Pascrell and Lieu in USA Today: If Donald Trump thwarts Russia investigation with pardons, we might never recover
Washington, DC, June 21, 2018
Text of the article appears below:
Pardons are all the talk these days. America hasn’t seen this frequency of pardon discussion since the year President Richard Nixon resigned. President Donald Trump has issued multiple surprise pardons and commutations since taking office. Those who have received clemency have very little in common other than their proximity to celebrity, support of Trump or some combination of the two.
Additionally, Trump has also mused publicly about pardoning contestants of The Apprentice, privately about pardoning his aides and family, and he insists that he can even pardon himself. Saying this is unprecedented is a generous way to describe his use of pardons.
While many of Trump’s actions have chipped away at the prestige of his office, his view of pardons is particularly disturbing. It appears the president is setting the groundwork to undermine our country’s laws to potentially protect himself and his closest associates.
Our fear has historical context. The Framers were wary of an executive whose powers resembled the monarchical system they had freed themselves from but saw a pardon as a check on judicial excesses. To the architects of the Constitution, pardon power was meant to be broad — but used sparingly.
Shredded guidelines, no contrition
Rigid Justice Department regulations seek to limit the extension of pardons to only the most deserving supplicants — as it should be. In issuing pardons unilaterally, Trump has shredded these guidelines.
Last August, Trump pardoned former Arizona sheriff Joe Arpaio for imposing a reign of racial profiling terror and for the systematic mistreatment of prisoners. In April, Trump pardoned Scooter Libby, who was convicted in 2007 of lying to FBI agents and obstruction of justice. And weeks ago, he pardoned Dinesh D’Souza, a race-baiting felon who was convicted for federal election crimes. None of these individuals ever expressed contrition or a desire to atone — the bedrock requirement to even be considered for a pardon.
In ordinary times, such acts alone might be considered impeachable offenses or at the least the focus of intense scrutiny. But 286 congressional Republicans have said nary a word. And the president has upped the ante by floating pardons for Martha Stewart, Rod Blagojevich and even for himself.
Trump is purportedly frustrated by the constitutional guardrails that shackle his worst impulses. But this is only because he entered office believing that the Oval Office contained a throne.
This mindset explains Trump’s fascination with pardons. In virtually no other domestic sphere is the president’s power so unrestrained. Individual pardons are not subject to judicial review. The president wields life-and-death authority at the stroke of a pen, and clearly this has enamored the man who once played an executive on television. With this power, the law gets to be what he decides it is.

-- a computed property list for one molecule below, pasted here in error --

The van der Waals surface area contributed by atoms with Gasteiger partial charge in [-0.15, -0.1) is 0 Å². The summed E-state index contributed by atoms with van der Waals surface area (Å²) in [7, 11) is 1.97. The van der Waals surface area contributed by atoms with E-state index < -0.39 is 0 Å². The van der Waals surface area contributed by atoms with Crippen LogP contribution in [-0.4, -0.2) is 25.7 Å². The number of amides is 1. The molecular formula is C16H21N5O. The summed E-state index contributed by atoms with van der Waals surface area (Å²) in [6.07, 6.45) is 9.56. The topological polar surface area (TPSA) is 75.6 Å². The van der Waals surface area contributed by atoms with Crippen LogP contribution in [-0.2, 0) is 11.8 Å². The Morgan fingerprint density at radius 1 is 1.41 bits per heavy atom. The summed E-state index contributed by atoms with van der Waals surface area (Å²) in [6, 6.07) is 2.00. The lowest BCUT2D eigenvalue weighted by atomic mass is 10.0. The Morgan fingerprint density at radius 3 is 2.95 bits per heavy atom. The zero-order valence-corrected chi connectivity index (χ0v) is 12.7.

The problem is, democracy is not reality TV. The very suggestion of offering pardons to his friends cheapens our justice institutions, making them more vulnerable to misuse and debasement.
Trump’s repeated references to his authority and his pardons of figures such as Libby and Arpaio are sinister signals. He is demonstrating that his power to pardon is unhindered. In between the lines of these actions, Trump is telling his associates under the legal microscope of the Russia probe that he has the power to save them if they keep quiet. Just this month, his attorney Rudy Giuliani suggested that Trump will use pardons to “clean up” former Trump campaign manager Paul Manafort’s criminal indictments.
So far, special counsel Robert Mueller has obtained five guilty pleas from Trump figures and has returned indictments against three companies and 20 people, including Trump’s former campaign chairman, his national security adviser and other top aides. Trump issuing pardons to his advisers, his children or himself would constitute perhaps the gravest abuse of power in U.S. history. Trump has indicated that he sees himself above all laws; the exercise of such authority would be a formal declaration.
What is Trump's decision process?
While Congress cannot overturn individual pardons, it is imbued with expansive oversight powers to monitor the health of government. Last week, we took steps to bring that oversight to life by issuing a Resolution of Inquiry, which will allow us to better understand the decision-making behind Trump’s pardons. Our resolution would compel Attorney General Jeff Sessions to transmit to the House any documents, records or other communications relating to any pardon Trump has approved or has considered issuing.
Though congressional Republicans remain committed to shirking their oversight duties over rampant corruption, our legislation will bring awareness to an issue with massive implications.
Presidents have long been wary to use pardons for fear of appearing soft on crime. That hasn’t always been the right decision, as our nation would do well to show mercy to offenders such as Alice Johnson and wronged people such as Jack Johnson. But these cases cannot be used to inoculate Trump from the abuses he has committed and continues to contemplate.
Even Richard Nixon had personal boundaries and was constrained by Republicans in Congress, who still placed the fitness of our democracy over their own standing.
If Donald Trump can use pardons to head off criminal investigations and put himself above the rule of law, it might represent a change that can’t be made right again.